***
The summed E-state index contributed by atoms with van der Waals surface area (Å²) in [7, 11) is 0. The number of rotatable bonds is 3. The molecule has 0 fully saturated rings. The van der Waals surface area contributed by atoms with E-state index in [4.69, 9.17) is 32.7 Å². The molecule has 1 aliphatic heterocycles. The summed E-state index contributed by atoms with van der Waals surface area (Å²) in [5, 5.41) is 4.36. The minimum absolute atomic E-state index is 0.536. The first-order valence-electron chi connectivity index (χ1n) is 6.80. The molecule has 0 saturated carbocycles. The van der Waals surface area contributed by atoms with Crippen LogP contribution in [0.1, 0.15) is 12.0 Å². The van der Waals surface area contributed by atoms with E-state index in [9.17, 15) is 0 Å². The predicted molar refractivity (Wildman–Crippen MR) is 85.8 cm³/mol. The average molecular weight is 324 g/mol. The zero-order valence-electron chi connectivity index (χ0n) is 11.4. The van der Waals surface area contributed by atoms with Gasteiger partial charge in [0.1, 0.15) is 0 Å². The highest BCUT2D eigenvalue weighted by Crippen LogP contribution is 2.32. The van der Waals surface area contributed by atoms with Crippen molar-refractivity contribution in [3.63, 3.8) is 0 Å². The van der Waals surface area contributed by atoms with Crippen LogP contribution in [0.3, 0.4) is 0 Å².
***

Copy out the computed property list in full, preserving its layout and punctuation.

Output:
The summed E-state index contributed by atoms with van der Waals surface area (Å²) in [7, 11) is 0. The number of rotatable bonds is 3. The molecule has 0 fully saturated rings. The van der Waals surface area contributed by atoms with E-state index in [4.69, 9.17) is 32.7 Å². The molecule has 1 aliphatic heterocycles. The summed E-state index contributed by atoms with van der Waals surface area (Å²) in [5, 5.41) is 4.36. The minimum absolute atomic E-state index is 0.536. The first-order valence-electron chi connectivity index (χ1n) is 6.80. The molecule has 0 saturated carbocycles. The van der Waals surface area contributed by atoms with Crippen LogP contribution in [0.1, 0.15) is 12.0 Å². The van der Waals surface area contributed by atoms with E-state index in [9.17, 15) is 0 Å². The predicted molar refractivity (Wildman–Crippen MR) is 85.8 cm³/mol. The average molecular weight is 324 g/mol. The zero-order valence-electron chi connectivity index (χ0n) is 11.4. The van der Waals surface area contributed by atoms with Gasteiger partial charge in [0.1, 0.15) is 0 Å². The highest BCUT2D eigenvalue weighted by Crippen LogP contribution is 2.32. The van der Waals surface area contributed by atoms with Crippen molar-refractivity contribution in [3.63, 3.8) is 0 Å². The van der Waals surface area contributed by atoms with Crippen LogP contribution in [0.3, 0.4) is 0 Å².